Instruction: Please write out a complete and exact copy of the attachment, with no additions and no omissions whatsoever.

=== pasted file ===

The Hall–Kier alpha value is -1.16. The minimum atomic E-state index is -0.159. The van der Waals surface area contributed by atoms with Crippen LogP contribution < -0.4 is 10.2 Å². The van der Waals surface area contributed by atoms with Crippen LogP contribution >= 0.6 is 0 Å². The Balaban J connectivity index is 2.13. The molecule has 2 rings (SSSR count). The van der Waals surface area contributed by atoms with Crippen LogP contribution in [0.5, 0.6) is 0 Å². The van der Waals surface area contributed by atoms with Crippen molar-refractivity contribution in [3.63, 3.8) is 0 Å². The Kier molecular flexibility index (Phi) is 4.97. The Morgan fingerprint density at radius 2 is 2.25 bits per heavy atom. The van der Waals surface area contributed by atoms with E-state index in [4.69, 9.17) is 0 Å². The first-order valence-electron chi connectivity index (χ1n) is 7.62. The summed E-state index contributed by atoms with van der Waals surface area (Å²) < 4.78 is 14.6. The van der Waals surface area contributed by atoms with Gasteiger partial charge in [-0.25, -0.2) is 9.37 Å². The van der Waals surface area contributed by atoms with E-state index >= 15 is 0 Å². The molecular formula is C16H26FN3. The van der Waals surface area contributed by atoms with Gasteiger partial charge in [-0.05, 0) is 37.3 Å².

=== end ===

The Hall–Kier alpha value is -1.16. The minimum atomic E-state index is -0.159. The van der Waals surface area contributed by atoms with Crippen LogP contribution < -0.4 is 10.2 Å². The van der Waals surface area contributed by atoms with Crippen LogP contribution >= 0.6 is 0 Å². The Balaban J connectivity index is 2.13. The molecule has 2 rings (SSSR count). The van der Waals surface area contributed by atoms with Crippen LogP contribution in [0.5, 0.6) is 0 Å². The van der Waals surface area contributed by atoms with Crippen molar-refractivity contribution in [3.63, 3.8) is 0 Å². The Kier molecular flexibility index (Phi) is 4.97. The Morgan fingerprint density at radius 2 is 2.25 bits per heavy atom. The van der Waals surface area contributed by atoms with E-state index in [4.69, 9.17) is 0 Å². The first-order valence-electron chi connectivity index (χ1n) is 7.62. The summed E-state index contributed by atoms with van der Waals surface area (Å²) < 4.78 is 14.6. The van der Waals surface area contributed by atoms with Gasteiger partial charge in [-0.25, -0.2) is 9.37 Å². The van der Waals surface area contributed by atoms with E-state index >= 15 is 0 Å². The molecular formula is C16H26FN3. The van der Waals surface area contributed by atoms with Gasteiger partial charge in [-0.05, 0) is 37.3 Å².